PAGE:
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What is depersonalization?

Depersonalization (or derealisation) is a type of anxiety disorder in which sufferers may feel as though they are detached from themselves or their surroundings. It is more common than most people believe, although usually lasting for only short periods of time, it can occasionally last in others from weeks or even months at a time. People who have experienced depersonalization describe the feeling as though they are in a ‘foggy or dream like state.’ Other factors of the disorder may include;

  • Feeling disconnected from your feelings, emotions and physicality as well as your surroundings
  • Feeling as though you’re out of control of your own speech and movements
  • Feeling as though you’re not completely occupying your own body
  • Dissociation from the rest of society

Although it’s unclear and can vary for each individual, research has shown that the most common triggers for depersonalization include;

  • Stress
  • Panic attacks
  • Trauma
  • Drug use (especially use of hallucinogens and cannabis)


Most individuals who regularly experience depersonalization describe themselves as fearful due to a lack or loss of control and worry that they are going to be stuck feeling the way they do forever.

However, it’s important to remember that what you are experiencing is temporary. It can help to re assure yourself that what you are feeling is caused by your central nervous system shutting down your emotions. Over time you can learn to recognise your own triggers and then work towards finding a way of managing them.

These triggers can set off a fight or flight mode reaction within your brain. Sometimes this can manifest as a panic attack. (It’s important to also note that often, when people have a panic attack that they don’t actually realise that what they experienced was a panic attack at all.)

The panic attack is activated by the fight or flight mode response as your brain was preparing for some type of threat. After you experience the panic attack your central nervous system becomes sensitised which can lead to to your emotions shutting down. This is when depersonalization starts to kick in.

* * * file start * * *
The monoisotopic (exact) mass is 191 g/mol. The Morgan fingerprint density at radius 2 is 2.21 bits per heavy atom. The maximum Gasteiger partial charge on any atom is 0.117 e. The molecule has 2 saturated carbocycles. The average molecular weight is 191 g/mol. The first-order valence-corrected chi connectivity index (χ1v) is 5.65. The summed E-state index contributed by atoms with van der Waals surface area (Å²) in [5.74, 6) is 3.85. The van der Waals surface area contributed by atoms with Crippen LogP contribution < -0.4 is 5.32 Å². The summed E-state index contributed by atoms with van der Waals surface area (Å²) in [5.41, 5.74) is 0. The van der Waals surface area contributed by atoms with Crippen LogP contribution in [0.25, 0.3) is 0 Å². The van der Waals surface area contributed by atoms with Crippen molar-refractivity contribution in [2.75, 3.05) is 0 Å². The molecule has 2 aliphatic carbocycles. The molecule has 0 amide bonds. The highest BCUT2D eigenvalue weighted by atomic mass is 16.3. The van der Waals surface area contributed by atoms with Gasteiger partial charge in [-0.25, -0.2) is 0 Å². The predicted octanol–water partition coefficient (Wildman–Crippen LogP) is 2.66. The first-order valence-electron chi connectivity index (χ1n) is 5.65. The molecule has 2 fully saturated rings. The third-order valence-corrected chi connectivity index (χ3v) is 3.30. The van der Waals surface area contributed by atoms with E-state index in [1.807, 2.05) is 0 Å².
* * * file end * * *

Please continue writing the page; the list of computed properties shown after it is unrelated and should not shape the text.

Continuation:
The shutting down of your emotions causes the sensation of being in a dream, as if you’re looking at yourself from an outside perspective, like a warped out of body experience.  Most of us don’t ordinarily see the world in such a way and this is why it can be so frightening; you’re looking at yourself and the world with a lack of emotions so of course this isn’t going to feel natural.

When you begin to think about it rationally, it starts to make a lot more sense. Our brains are wired to protect us, therefore if it perceives that something is wrong, it’s going to try and shut down the problem.

It’s important to look at why depersonalization happens in order for us to prevent it from continuing.

Depersonalization is a type of disorder, the root cause of which is anxiety, the key is therefore to manage this anxiety, then the depersonalization, which is a symptom of the anxiety, should disappear.


There are many ways to help manage and cope with anxiety; meditation, talking therapy, medication, to name just a few.  It’s just about finding what works best for you. It can take time to work out the best ways to manage your own anxiety. Try different things and see what makes your feel calmer. Exercise can work for some people. Fresh air and walking for others. For some reading, a bath, candles – or even just slowing down and breathing. For others talking and using a support network. For many a sense of routine and structure.  Remember there is always a way, you never have to struggle alone – sometimes its about taking that positive step in the right direction.